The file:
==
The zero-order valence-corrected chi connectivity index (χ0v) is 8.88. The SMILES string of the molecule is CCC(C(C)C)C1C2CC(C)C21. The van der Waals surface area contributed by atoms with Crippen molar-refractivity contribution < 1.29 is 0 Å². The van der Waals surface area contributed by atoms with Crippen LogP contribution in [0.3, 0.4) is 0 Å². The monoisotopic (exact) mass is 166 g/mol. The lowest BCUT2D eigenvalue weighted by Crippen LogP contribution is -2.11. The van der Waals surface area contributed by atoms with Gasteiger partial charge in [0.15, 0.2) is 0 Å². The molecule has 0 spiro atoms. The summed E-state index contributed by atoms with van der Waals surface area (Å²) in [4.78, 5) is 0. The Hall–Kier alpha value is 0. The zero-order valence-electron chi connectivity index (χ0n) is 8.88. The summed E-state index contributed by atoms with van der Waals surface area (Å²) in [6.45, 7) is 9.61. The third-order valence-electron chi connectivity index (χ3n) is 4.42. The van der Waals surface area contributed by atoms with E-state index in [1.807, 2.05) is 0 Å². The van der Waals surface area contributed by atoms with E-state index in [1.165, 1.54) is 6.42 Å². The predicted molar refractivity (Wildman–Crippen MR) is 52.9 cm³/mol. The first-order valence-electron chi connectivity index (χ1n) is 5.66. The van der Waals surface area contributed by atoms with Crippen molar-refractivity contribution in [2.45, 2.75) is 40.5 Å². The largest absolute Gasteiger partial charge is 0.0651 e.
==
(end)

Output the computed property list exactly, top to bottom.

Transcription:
The zero-order valence-corrected chi connectivity index (χ0v) is 8.88. The SMILES string of the molecule is CCC(C(C)C)C1C2CC(C)C21. The van der Waals surface area contributed by atoms with Crippen molar-refractivity contribution < 1.29 is 0 Å². The van der Waals surface area contributed by atoms with Crippen LogP contribution in [0.3, 0.4) is 0 Å². The monoisotopic (exact) mass is 166 g/mol. The lowest BCUT2D eigenvalue weighted by Crippen LogP contribution is -2.11. The van der Waals surface area contributed by atoms with Gasteiger partial charge in [0.15, 0.2) is 0 Å². The molecule has 0 spiro atoms. The summed E-state index contributed by atoms with van der Waals surface area (Å²) in [4.78, 5) is 0. The Hall–Kier alpha value is 0. The zero-order valence-electron chi connectivity index (χ0n) is 8.88. The summed E-state index contributed by atoms with van der Waals surface area (Å²) in [6.45, 7) is 9.61. The third-order valence-electron chi connectivity index (χ3n) is 4.42. The van der Waals surface area contributed by atoms with E-state index in [1.807, 2.05) is 0 Å². The van der Waals surface area contributed by atoms with E-state index in [1.165, 1.54) is 6.42 Å². The predicted molar refractivity (Wildman–Crippen MR) is 52.9 cm³/mol. The first-order valence-electron chi connectivity index (χ1n) is 5.66. The van der Waals surface area contributed by atoms with Crippen molar-refractivity contribution in [2.45, 2.75) is 40.5 Å². The largest absolute Gasteiger partial charge is 0.0651 e.